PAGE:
When it was time to head back to San Diego, we decided to drive over to Hwy 1, which runs north and south along the coast. One of the reasons for taking this route was to stop at the Mission San Juan Capistrano. This is where the swallows return from their winter hiatus in Argentina every year on March 19th. Our trip was in October and the swallows had already migrated south, but the Mission has quite a history. The story of the swallows and how they came to this particular destination is very interesting. It was definitely worth the effort to stop.
The drive down Hwy 1 was interesting. It seems that every day in the afternoon fog rolls in from the ocean. We ran into this as we drove south toward San Diego. It doesn't seem to bother the California drivers, but then nothing seems to slow down the drivers out there. I definitely was being very cautious as we drove into and out of rolling patches of ocean fog.
That evening we decided to go casual for dinner and went to the Gaslamp Quarter, a renovated area in the heart of San Diego. This area was once one of San Diego's seedier sections, but today offers a vibrant atmosphere to visitors. There is an architectural mix from the turn of the century with today's gaslamps, brick sidewalks, galleries, theatres, hundreds of boutiques and shops, more than 100 restaurants, bars and nightclubs, and many buildings completely restored.
We stopped at Dakota Grill & Spirits for dinner. It is a casual Southwestern style restaurant located on the first floor of a high rise. I had their horseradish-encrusted salmon while my wife opted for one of their specialties, BBQ ribs. The cost of our dinner was reasonable and the atmosphere laid back. We really enjoyed it.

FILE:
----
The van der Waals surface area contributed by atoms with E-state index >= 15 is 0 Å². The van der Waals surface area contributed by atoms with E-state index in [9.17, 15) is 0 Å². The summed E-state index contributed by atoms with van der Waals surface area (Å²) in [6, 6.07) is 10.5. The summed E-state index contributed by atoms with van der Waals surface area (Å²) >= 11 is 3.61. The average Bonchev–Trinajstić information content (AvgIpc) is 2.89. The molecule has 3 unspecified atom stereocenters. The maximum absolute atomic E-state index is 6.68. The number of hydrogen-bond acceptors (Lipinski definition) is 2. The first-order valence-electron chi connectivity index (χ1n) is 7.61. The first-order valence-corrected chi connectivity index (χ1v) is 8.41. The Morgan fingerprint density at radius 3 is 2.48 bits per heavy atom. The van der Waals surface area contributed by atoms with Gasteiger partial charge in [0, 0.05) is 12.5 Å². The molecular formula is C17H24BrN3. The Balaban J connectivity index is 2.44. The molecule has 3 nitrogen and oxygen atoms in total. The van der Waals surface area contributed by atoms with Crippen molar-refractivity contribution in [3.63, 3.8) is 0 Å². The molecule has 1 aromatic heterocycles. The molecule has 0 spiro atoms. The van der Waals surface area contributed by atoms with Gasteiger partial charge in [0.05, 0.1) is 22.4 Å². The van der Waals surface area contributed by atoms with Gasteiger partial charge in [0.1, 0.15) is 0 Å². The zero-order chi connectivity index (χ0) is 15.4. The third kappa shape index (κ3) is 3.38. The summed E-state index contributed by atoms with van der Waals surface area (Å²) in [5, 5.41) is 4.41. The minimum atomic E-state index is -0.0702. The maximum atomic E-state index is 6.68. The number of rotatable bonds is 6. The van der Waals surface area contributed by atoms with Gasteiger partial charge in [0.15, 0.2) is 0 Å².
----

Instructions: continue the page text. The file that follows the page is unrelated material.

We decided to go to Coronado Island for our last day in San Diego. It is just across San Diego Bay, and the drive is very picturesque over a bridge that connects the island to the mainland. The first stop on the island has to be the Del Coronado Hotel. The hotel is referred to as the "Del" and has been chosen as a National Historic Landmark. It is a beautiful luxury beach resort built in 1888. Architecturally superior, superbly maintained and a sought after location for weddings, vacations business or exhibitions, the Del is ranked among the top ten beach resorts in the world.
Many blockbuster Hollywood films have been shot at this location. Marilyn Monroe fans will love to check out the Beach House where she stayed while "Some Like it Hot" was being made. This was also the primary location for the movie adaptation of Tennessee Williams' "Suddenly Last Summer" which starred Elizabeth Taylor and Montgomery Clift.
The Del is well known for its Sunday brunch. People line up and create a waiting time of 2 hours or more on just about any Sunday for this fabulous spread. It covers 6 or more tables of food and costs $50 per person, but it does include complimentary champagne. That's a little more than we were willing to spend, but it certainly looks exceptional.
We planned to spend a little while on the Del's beach. It is pure white sand and has to be about 100 yards wide with the tide out. The temperature is always pleasant and we just let the world pass by for a while.
There are other sights on the island besides the Del. Go see the Landing Marketplace, a specialty bayfront shopping and dining center. There are unique shops and galleries and several bike rentals. If you would like to get a little exercise and see some beautiful homes, rent a bike and cruise around. We spent some time at Landing Marketplace and had a light lunch at a little coffee shop there.
But our weekend in San Diego had come to an end. We set out for the airport to head back east with a lot of very nice memories of our weekend in San Diego.